As we packed our gear to go banding last night I noticed the thick leather bat gloves sitting on the shelf. We had not brought them with on any of our other excursions so far in Egypt, but something made me ask Liz if we should bring them along tonight. Fate perhaps? Maybe it was some good spirit looking out for us in the land of the Nile? Liz said we probably did not need them, but I decided to throw them in my backpack anyway. Last night we returned to the village of Rekabia, where we walked through the market, to catch the swallows at the rice mill and duck house. We went first to the mill where we had spotted 3-4 nests the day before. It was closed up and dark and filled, we hoped, with peacefully sleeping barn swallows. Our guide, the friendly fish farmer who we finally determined is named Badran met us. He told us that we could not catch the birds in the rice mill at night. This was a surprise as we had talked to him the day before and everything seemed arranged. He told us no, we could not catch the swallows at night because there was a ghost that lived in the mill and that it was too dangerous. The owner himself never goes in after sunset. I suggested that perhaps this was maybe a friendly ghost, to which I received some very skeptical looks. Basma confirmed that she felt a cold ominous feeling from the place. We planned to try and catch there some morning when the sun was out and the ghost was less active.
The man who owned the duck shed refused to give permission for us to catch his birds. Not because of supernatural forces, but for fear of disturbing his young fowl. We understood. Badran said he could lead us to another place and after walking through some narrow streets we realized that he had brought us back to the place of the bucket birds. We explained that we had already caught them and needed new swallows. It was not looking like it was going to be a very successful night. He eventually lead us to a small chicken coop with about 20 baby chicks blocked off in the corner and a nest and a pair of barn swallows in the center of the ceiling. The only entrance for the swallows into the coop was a tiny hold the size of a baseball in the wall. They must have been very determined. As we were setting up the nets the power went out and the whole village went dark. Maybe it was the ghost? Luckily we had our headlamps.
After catching the chicken coop swallows Badran lead us to what looked like a large storage shed with high ceilings. First glance up with our headlamps revealed many barn swallows roosting on wires hanging right above the door. Further inside we found several nests with birds roosting on them- barn swallow jackpot! Maybe this would be a successful night after all. What followed was a new level of chaos. I will describe it in no particular order, as that is how it was experienced. There were somehow about 6 men who appeared in the shed to help us. People were holding nets for us and, eventually, chasing barn swallows around the ceiling with nets. Understand that these nets are on poles and are several meters long. Liz and I, who try very hard to be polite were shouting orders and can only be described as very bossy (leadership skills be dammed). There were bright flashlight shining this way and that. At one point I was climbing on huge piles of grain sacks gabbing barn swallows. Some man was trying to get in the door where we had a net set up and we were just holding it closed and ignoring him. Someone else caught a barn swallow in their hands that almost hit Liz in the face. Things were falling, people were waving boards in the air, everyone was shouting and people’s cell phones were ringing. This was so very different from the quiet, calculated night banding that Joey and I have always done.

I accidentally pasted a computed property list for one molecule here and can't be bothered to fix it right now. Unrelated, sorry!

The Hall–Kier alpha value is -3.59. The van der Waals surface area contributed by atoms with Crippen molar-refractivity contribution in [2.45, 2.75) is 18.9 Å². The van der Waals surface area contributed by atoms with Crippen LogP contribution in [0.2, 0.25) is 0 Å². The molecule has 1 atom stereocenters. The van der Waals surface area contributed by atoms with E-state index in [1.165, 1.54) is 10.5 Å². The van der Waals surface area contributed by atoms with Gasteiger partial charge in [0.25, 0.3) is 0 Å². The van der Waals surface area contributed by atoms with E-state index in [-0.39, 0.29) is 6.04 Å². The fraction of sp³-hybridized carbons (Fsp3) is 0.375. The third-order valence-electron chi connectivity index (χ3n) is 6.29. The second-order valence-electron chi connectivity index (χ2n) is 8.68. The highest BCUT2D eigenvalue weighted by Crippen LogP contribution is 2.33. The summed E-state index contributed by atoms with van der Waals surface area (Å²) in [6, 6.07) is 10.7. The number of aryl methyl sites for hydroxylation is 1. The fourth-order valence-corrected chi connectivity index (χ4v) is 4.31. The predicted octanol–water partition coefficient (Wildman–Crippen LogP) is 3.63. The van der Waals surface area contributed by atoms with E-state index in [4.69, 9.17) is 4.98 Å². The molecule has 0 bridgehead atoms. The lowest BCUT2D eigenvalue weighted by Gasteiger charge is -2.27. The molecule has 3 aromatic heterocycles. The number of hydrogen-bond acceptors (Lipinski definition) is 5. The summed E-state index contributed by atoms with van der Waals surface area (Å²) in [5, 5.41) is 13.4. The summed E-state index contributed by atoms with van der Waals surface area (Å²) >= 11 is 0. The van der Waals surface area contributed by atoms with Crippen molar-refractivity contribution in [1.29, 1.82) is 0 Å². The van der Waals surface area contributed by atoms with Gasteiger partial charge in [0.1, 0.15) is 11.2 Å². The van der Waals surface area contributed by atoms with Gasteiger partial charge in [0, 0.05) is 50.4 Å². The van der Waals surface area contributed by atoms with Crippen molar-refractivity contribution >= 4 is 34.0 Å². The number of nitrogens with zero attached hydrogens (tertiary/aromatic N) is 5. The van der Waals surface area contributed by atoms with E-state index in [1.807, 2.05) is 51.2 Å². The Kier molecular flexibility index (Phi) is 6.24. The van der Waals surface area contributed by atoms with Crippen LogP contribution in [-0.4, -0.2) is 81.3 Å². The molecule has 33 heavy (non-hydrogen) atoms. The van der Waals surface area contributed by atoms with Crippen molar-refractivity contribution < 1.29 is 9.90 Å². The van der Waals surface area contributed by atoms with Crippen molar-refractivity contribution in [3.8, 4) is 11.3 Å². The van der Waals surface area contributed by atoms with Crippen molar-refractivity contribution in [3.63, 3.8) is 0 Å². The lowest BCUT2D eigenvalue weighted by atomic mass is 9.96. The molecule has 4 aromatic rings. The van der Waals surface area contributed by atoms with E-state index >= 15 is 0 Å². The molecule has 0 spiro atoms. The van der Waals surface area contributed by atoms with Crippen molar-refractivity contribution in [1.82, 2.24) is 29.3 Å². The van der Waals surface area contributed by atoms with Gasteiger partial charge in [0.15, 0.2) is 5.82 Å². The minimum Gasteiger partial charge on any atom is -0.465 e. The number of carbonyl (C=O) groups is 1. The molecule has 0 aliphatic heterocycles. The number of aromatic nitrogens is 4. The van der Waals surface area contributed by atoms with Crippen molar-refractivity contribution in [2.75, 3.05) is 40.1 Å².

But the real problem was the bats. This place was filled with bats. We set our nests to catch the barn swallows roosting near the door and we flushed them. Lots of them were flying and when we shined our light on our nets, a horrified Liz exclaimed- Holy Shit they are all bats! This was not entirely true, 6 of them were barn swallows, and 8 of them were bats. Don’t get me wrong, bats are cool, I love bats, but they are terrifying to get out of mist nets. They squeak and squirm and wiggle and bite everything they can with their sharp white teeth trying to chew their way out of the mist nets. They also carry all sorts of unpleasant diseases like Rabies and Ebola to name a few. Luckily we had the bat gloves, and our rabies vaccines. We then had to get them out of the nets, release them out the door (probably in the face of the man who wanted to get in) and keep everyone else from touching them.
Despite ghosts and bats we managed to catch 13 birds last night. We banded them in the floor of the village grocery store. As if there were not enough chaos that night, half way through banding I let a bird out of hand, something I have not done for years. It was a little embarrassing, maybe I can blame the bats and ghosts for shaky hands. After an interesting 10 min of putting up nets in the little store and waving brooms around and having Mamdouh climb up on some shelves we managed to catch him again. The amazingly helpful villagers brought us tea and kunafa, a cheese pastry that is soaked in sweet syrup and flavored with coconut that is traditionally served at Ramdan. We got back to our hotel at 12:30am but were too wired to sleep for at least an hour.